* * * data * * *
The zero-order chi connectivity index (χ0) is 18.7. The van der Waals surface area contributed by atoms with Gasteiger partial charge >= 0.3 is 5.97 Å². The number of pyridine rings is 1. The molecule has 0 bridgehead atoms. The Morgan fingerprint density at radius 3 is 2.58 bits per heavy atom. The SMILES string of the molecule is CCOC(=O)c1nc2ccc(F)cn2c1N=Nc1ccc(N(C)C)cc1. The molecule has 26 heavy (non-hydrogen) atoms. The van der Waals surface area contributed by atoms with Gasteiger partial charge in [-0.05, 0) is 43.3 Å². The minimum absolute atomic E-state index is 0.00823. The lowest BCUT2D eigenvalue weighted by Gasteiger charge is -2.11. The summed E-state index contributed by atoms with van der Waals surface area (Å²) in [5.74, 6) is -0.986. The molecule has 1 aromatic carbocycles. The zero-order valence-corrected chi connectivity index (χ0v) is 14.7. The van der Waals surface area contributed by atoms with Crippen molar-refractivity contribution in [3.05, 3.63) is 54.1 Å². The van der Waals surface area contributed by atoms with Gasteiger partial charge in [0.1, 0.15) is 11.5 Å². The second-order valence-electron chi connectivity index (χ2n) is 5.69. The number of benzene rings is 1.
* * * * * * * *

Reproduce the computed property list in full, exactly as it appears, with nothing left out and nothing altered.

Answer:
The zero-order chi connectivity index (χ0) is 18.7. The van der Waals surface area contributed by atoms with Gasteiger partial charge >= 0.3 is 5.97 Å². The number of pyridine rings is 1. The molecule has 0 bridgehead atoms. The Morgan fingerprint density at radius 3 is 2.58 bits per heavy atom. The SMILES string of the molecule is CCOC(=O)c1nc2ccc(F)cn2c1N=Nc1ccc(N(C)C)cc1. The molecule has 26 heavy (non-hydrogen) atoms. The van der Waals surface area contributed by atoms with Gasteiger partial charge in [-0.05, 0) is 43.3 Å². The minimum absolute atomic E-state index is 0.00823. The lowest BCUT2D eigenvalue weighted by Gasteiger charge is -2.11. The summed E-state index contributed by atoms with van der Waals surface area (Å²) in [5.74, 6) is -0.986. The molecule has 1 aromatic carbocycles. The zero-order valence-corrected chi connectivity index (χ0v) is 14.7. The van der Waals surface area contributed by atoms with Crippen molar-refractivity contribution in [3.05, 3.63) is 54.1 Å². The van der Waals surface area contributed by atoms with Gasteiger partial charge in [0.1, 0.15) is 11.5 Å². The second-order valence-electron chi connectivity index (χ2n) is 5.69. The number of benzene rings is 1.